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5,200 voice opposition to Ospreys stationing here

Date Posted: 2012-06-22

Irritation and anger over American plans to station the MV-22 Osprey in Okinawa this summer boiled over Sunday as more than 5,000 citizens rallied at a seaside park to demand the two governments stop the deployments.

Led by Ginowan Mayor Atsushi Sakima, some 5,200 people protested the tilt-wing transport aircraft coming to Okinawa, citing its safety record and the additional noise pollution expected to come to Futenma Marine Corps Air Station in Ginowan. The protest came only days after the second Osprey crash in three months. A CV-22 Osprey crashed eight days ago at Eglin Air Force Base in the Florida Panhandle, injuring five crew members aboard. An earlier Osprey accident in Morocco killed crew members.

“I urge an immediate halt to the plan to deploy the Osprey,” said Mayor Sakima, who told the crowd “the safety of which is in question, as Futenma sits next to private homes.” He vowed that “with two accidents occurring within three months, I will make efforts to prevent the deployment at all costs.” He took the first step toward fulfilling that pledge, accompanying Governor Hirokazu Nakaima to Tokyo two days ago to meet with Defense Minister Satoshi Morimoto and Foreign Minister Koichiro Genba over the issue.

“Please don’t bring the Osprey into the City of Ginowan”, 15-year-old Miyabi Kyan, a high school student said to the crowd. She drew a hefty round of applause for her efforts. “It would be too late to do anything after an accident occurs,” the teenager said, referring to an August 2004 crash of a U.S. Marine Corps cargo helicopter at Okinawa International University adjacent to Futenma. He said “even if the U.S. forces are here to protect us in emergency situations, it’s meaningless if they threaten our peaceful everyday lives.”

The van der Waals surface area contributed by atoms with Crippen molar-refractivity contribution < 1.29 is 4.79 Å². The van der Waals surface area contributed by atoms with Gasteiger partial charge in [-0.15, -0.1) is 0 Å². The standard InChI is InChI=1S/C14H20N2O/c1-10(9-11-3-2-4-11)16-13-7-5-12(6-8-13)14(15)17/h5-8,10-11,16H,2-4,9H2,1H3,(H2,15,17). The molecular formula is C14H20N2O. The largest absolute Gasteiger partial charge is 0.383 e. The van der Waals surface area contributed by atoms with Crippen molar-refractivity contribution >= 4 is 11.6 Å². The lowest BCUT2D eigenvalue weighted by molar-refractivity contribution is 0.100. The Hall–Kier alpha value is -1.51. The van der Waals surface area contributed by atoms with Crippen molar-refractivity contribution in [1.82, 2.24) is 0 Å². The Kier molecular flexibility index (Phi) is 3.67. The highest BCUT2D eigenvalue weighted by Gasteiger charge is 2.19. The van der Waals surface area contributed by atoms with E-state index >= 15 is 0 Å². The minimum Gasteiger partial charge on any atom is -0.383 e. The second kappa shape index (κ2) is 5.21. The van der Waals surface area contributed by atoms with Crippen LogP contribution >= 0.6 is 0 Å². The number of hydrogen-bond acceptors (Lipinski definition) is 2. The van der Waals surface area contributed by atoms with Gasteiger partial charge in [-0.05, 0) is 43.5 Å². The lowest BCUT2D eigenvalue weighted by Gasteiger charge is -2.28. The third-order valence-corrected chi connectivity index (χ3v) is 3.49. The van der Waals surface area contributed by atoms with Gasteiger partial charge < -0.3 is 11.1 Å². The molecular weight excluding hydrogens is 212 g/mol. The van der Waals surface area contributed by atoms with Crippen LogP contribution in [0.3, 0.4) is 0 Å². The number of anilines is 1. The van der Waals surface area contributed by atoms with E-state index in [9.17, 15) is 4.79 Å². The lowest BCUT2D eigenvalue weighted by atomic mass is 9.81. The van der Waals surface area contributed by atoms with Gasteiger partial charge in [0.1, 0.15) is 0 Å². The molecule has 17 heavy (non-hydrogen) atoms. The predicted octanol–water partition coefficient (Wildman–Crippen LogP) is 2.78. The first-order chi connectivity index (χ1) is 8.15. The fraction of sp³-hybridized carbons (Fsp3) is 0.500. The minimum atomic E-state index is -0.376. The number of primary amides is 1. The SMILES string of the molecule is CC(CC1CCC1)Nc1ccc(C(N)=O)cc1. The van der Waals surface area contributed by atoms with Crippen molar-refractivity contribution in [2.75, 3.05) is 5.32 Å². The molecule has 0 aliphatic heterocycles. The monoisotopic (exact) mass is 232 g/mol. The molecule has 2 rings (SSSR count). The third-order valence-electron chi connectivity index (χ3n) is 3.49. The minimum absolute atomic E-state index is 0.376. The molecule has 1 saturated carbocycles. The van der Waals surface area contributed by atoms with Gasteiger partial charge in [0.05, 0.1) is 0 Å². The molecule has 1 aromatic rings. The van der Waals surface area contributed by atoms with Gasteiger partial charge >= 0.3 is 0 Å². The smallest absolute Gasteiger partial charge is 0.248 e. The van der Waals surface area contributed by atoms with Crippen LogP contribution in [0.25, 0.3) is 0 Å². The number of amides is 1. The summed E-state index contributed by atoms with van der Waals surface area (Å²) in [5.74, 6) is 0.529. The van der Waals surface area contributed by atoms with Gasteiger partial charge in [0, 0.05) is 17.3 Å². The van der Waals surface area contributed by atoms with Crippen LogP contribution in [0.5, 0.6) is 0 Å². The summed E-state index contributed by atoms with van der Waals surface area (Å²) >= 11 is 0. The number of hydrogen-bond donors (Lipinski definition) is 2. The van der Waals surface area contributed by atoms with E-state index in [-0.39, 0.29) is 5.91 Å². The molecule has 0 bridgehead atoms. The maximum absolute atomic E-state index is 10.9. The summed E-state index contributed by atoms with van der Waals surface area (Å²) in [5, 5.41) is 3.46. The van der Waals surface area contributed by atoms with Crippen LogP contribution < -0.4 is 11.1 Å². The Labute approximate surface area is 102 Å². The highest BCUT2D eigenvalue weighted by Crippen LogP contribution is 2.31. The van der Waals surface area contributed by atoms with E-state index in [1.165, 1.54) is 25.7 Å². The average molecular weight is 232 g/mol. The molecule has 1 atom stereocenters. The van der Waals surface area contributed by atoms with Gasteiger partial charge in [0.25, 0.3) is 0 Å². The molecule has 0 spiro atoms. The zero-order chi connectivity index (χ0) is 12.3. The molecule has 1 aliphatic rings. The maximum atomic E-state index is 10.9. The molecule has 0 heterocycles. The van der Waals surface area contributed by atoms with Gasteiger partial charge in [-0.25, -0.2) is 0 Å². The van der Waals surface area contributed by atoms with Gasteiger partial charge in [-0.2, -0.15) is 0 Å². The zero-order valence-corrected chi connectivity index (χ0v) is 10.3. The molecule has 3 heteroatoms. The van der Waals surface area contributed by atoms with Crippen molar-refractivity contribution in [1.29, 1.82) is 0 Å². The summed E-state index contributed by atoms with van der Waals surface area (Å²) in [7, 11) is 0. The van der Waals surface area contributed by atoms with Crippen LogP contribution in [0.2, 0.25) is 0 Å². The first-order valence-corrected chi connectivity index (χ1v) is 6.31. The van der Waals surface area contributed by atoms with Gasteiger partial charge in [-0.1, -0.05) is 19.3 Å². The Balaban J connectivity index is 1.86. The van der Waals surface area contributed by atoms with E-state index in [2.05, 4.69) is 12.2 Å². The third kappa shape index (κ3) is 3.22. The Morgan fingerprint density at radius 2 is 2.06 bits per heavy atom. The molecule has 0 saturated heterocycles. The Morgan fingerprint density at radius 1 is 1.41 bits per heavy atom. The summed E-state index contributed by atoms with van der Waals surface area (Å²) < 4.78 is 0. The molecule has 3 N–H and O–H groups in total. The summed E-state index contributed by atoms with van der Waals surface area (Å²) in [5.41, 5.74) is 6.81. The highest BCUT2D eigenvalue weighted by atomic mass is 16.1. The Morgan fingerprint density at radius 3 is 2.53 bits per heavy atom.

Governor Hirokazu Nakaima did not participate in the rally, but sent a message assuring the community “The Okinawa Prefectural Government is opposed to the deployment, given the current situation where Tokyo has not given sufficient information about the safety” of the Osprey. Japan’s Chief Cabinet Secretary, Osamu Fujimura, had said a few days earlier that Japan would not intervene in the planned deployment, despite Okinawa’s growing irritation over the aircraft deployments.

The U.S. is planning to bring the Osprey to Okinawa this summer to replace aging CH-46 helicopters now in use at Futenma. The Osprey’s vertical take off and landing capabilities with their tilt-rotors, provide increased capabilities for the Marines, but local officials are opposed. Fujimura has since revised his thoughts only somewhat, assuring Okinawa Monday that the government takes very seriously the island prefecture’s views.

Some reports say the government has decided to suspend procedures to deploy the MV-22 until details are provided on last week’s crash of A CV-22 Osprey in Florida. The CV-22 is a remodeled version of the MV-22. Speculation is that there will be delays, particularly after Yamaguchi Prefecture’s governor rejected plans for temporary deployments to Iwakuni Marine Corps Air Station prior to the aircraft being stationed at Futenma. Gov. Sekinari Nii has told Defense Minister Morimoto deployment is “shelved until the cause of the accident is fully investigated.” Iwakuni City has similarly withheld its approval.

Fujimura says Tokyo has asked the U.S. to investigate details of the crash as quickly as possible, adding “the Japanese government will take no further action unless details are shared.” Morimoto has met with U.S. Ambassador to Japan John Roos, telling him “the accident is very regrettable, and I hope the United States will provide as much information as possible about the incident.”

Washington has indicated it stands behind the Osprey, and its safety record. “We’re confident in the aircraft and its capabilities,” says John Kirby, a deputy Assistant Secretary of Defense, “and we look forward to discussing this issue with our Japanese counterparts.”

Kirby says deployment is still planned. “That is the intention and there’s been no change so far.” He promised the Pentagon will “completely and transparently” share investigation findings, emphasizing that “the Osprey has a very good safety record” in Afghanistan.

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